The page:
I liked this novel, but I would say that Out is a little stronger in both plot and characterization. In Real World, each chapter is written in first person perspective, but the narrator differs between chapters. The strongest part of the novel, in my opinion, was the characters and how in depth their narratives were. This is a very short novel (~200 pages), but each character is given a bit of backstory, and their pasts impact the current plot line. The reasons behind the decisions that the characters make and why they react to certain events in a specific way are all connected. It was interesting to see how the author pulled back each layer of the characters’ personalities and pasts to highlight their unique thought processes.

Despite all of that, I still considered some of the choices the characters made to be a bit dumb. All of the main characters are teenagers, so some questionable choices are going to be made, but I had a hard time understanding why anyone would make some of these very dangerous choices. Sometimes it felt as if the character made a choice simply to move the plot forward, which made some events near the end feel unrealistic. I also had some issues with the dialogue feeling a little stilted, which could be a translation issue. The author writes in Japanese of course, and the translator for Kirino’s other novel, Out, was different from the translator or Real World, so there could be some difference in translation quality.

I gave Real World three out of five stars. It was an entertaining and fast-paced read, but I felt some character choices and plot points were a little unrealistic. I will certainly read more from this author if I can find more translated works from her.

Book Review · Nonfiction

Collapse

CbyJD

Collapse begins by telling the story of modern-day Montana’s small towns changing and collapsing. The farms have shuttered, the youth are moving away, and the rich are using the farmland to build mansions in the beautiful valley. This greatly impacts the demographics, economy, and daily life of the people who originally carved out a living by farming, mining, and logging. This is done so that the author can show how real, micro-level problems develop and affect the people living in modern society. Since we cannot get this “micro view” of past collapsed civilizations, this is helpful for perspective’s sake, but some readers might view it as casting doom and gloom on America’s small towns. This is not the case. It is clear that the author has a deep love of Montana and is friends with many of the people there (the book is even dedicated to Montanans).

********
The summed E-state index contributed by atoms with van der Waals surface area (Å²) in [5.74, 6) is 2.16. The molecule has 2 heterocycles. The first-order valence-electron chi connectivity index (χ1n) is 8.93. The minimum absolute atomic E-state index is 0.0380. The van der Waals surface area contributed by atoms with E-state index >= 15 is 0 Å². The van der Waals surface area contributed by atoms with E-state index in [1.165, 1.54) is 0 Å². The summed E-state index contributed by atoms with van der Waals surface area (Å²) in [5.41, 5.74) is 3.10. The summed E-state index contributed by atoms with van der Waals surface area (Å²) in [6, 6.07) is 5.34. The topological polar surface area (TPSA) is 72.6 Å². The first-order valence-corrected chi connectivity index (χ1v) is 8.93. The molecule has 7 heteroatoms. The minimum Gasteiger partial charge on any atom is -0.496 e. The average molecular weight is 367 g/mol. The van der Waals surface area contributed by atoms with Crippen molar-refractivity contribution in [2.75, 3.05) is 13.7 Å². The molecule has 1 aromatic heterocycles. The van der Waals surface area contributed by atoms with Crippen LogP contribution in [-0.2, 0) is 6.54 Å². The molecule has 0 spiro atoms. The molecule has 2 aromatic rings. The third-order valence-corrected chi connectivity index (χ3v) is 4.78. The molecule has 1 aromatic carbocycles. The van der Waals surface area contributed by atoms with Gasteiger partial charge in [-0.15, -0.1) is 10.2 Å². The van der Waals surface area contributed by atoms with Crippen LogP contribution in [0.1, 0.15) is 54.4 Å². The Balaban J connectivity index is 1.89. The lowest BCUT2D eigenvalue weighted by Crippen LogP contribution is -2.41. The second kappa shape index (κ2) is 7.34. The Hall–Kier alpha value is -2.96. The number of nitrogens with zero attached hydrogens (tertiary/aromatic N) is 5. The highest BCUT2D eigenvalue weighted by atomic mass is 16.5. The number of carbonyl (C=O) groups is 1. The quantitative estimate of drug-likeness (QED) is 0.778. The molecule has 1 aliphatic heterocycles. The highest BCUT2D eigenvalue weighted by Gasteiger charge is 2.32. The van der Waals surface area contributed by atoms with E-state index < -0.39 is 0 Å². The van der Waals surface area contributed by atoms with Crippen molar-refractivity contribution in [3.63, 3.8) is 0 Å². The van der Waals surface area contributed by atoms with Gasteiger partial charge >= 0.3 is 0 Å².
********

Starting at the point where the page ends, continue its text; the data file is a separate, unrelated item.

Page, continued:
Collapse was published in 2005, but as it is a history/science book, there have probably been some scientific advances and discoveries since its publication. It is easy to see parallels between modern society and those that have fallen in the past, and in some cases, the book is nearly prophetic in what it suggested would happen after the book was published. All of the environmental and societal issues are presented in a sympathetic but factual way. After setting the stage with Montana’s current problems, the author discusses collapsed island civilizations, native North and South Americans civilizations, as well as Norse civilizations, then the book moves to more modern societies in Rwanda, the Dominican Republic, Hati, China, and Australia. The final part reflects on the causes and cures for civilizations that have or are in danger of collapsing.

You could go into this book with very little environmental knowledge and not knowing much about the histories of these people and regions. For each civilization, the author explains the geography and issues with each settlement, how the people lived/live, what factors led or are leading to their downfall, and ultimately what happened to the settlers or what was left of the land after the humans died or left. The text is accompanied by detailed maps and a few photos of the regions, people, and artifacts from the civilizations analyzed in the text. Particularly in the long chapters on Greenland and Iceland, the text drags with smaller, inconsequential details that cloud the main point of the chapter. A little more editing might have helped, but the massive amount of detail lets the reader more clearly picture parts of daily life in these past civilizations. I was just surprised that chapters on smaller civilizations sometimes had more detail than modern, more developed societies, like China. The text might be a bit long winded and dry at times, but I read this 542 (not counting the index and bibliography) book very quickly. If this is a topic that interests you, I am sure you will be as hooked as I was.